My 300th book is being published in September, "Elsie's Bird," a picture book about a child whose grieving father, a new widower, moves them west to a sod house on the Nebraska prairie. Elsie brings her canary with her. It is the only familiar voice she hears when her father drives off into town for supplies.
The responses I have gotten from friends, family, and fans on the news of my 300th book runs the gamut from: "You have got to be kidding!" to "Anything good there?" to "You are a National Treasure/Goddess/Diva."
But almost everyone adds, "Do you remember writing them all?'
The answer to that is, yes I do, though if you asked me to name the entire 300 without cheating, no. That's why I have written them all down on a website. Why have copies of each edition on my bookshelves.
Yet, I can recall where I wrote each book and what was the bit of sand that encysted into a pearl (real or faux you have to ask the critics.) I can quote some of the bad reviews -- mostly from Kirkus -- and a few of the good ones. (Though to be fair, Kirkus has just given "Elsie's Bird" a starred review.)
What I can really recount, though, are the stories I get back from readers. The little boy in a burn unit who read "How Do Dinosaurs Get Well Soon?" until he did, too. The autistic boy who now goes to bed without elaborate coaching because of "How Do Dinosaurs Say Goodnight?." The daughter who read to her comatose mother from "The Girl Who Cried Flowers" until her educator mother's eyes blinked open and she said, "The prose, the beautiful prose." The family who made going out owling a family bonding experience after reading and re-reading "Owl Moon." The thousands of letters from readers of my Holocaust novel, "The Devil's Arithmetic," many of whom are actually finding out about the reality of that hideous flashpoint of history for the first time. The dying child who's nurse read her "The Girl Who Loved the Wind" about a girl who sails off into the world away from her sheltered life, which -- the nurse told me -- surely helped the little girl on her final journey. How can anyone forget those kinds of reader reactions?
But of course I don't write to educate or teach morals to or shape my readers. I write to satisfy the story or poem or piece of fascinating research that speaks to me. To rub a sore, to resonate with joy, to answer a question no one else has satisfactorily answered for me.
And so, I find a plaque at Stirling Castle in Scotland that recounts the fact that Mary Queen of Scots had three female jesters. Really? Three female jesters? A novel begins.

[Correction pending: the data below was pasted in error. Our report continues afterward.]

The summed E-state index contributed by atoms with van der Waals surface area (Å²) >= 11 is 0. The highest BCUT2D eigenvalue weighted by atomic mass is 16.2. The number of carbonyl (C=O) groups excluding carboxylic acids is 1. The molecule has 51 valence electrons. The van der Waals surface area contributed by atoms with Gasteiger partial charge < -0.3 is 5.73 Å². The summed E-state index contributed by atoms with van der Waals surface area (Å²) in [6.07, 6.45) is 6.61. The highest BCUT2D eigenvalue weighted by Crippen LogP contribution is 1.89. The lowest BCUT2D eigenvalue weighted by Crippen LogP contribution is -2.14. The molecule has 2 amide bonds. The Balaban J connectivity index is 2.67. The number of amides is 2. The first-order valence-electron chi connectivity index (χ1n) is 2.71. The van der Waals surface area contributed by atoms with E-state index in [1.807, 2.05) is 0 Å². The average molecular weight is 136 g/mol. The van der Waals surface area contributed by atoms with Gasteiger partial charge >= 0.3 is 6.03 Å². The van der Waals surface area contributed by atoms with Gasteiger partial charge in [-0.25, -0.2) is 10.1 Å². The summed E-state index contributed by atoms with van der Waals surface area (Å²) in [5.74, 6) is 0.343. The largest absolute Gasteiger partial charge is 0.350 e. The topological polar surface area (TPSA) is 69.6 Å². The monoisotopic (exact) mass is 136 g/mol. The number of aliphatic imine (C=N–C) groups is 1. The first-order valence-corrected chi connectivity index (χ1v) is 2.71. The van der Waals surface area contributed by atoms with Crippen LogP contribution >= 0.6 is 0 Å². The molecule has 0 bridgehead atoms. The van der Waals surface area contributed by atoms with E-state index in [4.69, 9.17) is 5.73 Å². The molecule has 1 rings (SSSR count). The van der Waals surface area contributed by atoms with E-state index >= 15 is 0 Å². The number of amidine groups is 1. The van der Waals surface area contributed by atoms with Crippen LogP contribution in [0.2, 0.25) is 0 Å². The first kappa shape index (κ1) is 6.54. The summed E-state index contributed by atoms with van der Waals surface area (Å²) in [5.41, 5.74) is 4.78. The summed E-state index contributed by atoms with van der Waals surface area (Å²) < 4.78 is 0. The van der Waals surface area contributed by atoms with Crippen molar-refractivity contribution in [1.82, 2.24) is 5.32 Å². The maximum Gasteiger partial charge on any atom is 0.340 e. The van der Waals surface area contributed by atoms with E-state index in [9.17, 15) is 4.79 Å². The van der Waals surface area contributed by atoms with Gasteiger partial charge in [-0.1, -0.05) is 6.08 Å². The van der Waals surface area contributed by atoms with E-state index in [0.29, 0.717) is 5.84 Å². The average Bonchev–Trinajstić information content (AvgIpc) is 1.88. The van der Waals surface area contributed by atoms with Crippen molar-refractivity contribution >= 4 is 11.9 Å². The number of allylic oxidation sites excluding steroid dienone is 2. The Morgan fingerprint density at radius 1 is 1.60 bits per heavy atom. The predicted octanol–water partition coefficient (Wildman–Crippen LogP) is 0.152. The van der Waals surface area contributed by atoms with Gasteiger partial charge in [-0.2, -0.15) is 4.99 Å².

An editor friend's three-year-old son loves dinosaurs and refuses to go to bed. A picture book dynasty is born.
My youngest son becomes an award-winning nature photographer and I cannot resist writing poems to his pictures.
My daughter loves to cook, though I do not. Yet together we write a cookbook with fairy tales. And now a second.
My middle child is a rock-and-roll musician and a lover of fantasy books. We write a series called Rock-and-roll fairy tales. Well, if you can call two books with one publisher and one book with another a series. Which we do.
My beloved husband goes through radiation and a book of sonnets is my passionate response. And then after he dies, I write another book of poems as a farewell.
The two keywords here are passion and joy. I simply have a passion for writing and I do it with joy. How any writer gets through that amount of words without passion and joy, I simply don't know. Isaac Asimov once said, "If the doctor told me I only had six more minutes to live, I'd type faster." I understand that feeling, here, resonating under the breastbone.
And so I sit, my Mac Air on my lap, in the tv room of my Scottish house, writing this mini-essay. My feet are up on the coffee table. No music plays. I need to listen to the music in my head. The light Scottish rain has stopped. There will be rainbows. It is the story of how I write.
I have about thirty completed books and proposals out at publishing houses right now. I expect to finish another one or two by the end of September.
Why am I working so hard? Going for 400 books, perhaps, but who's really counting? Maybe in 10 years. Maybe if I live long enough. Maybe if I still have a head that works in old age. Maybe if I can just, following the Asimov model, type faster.
Spreads from "Elsie's Bird":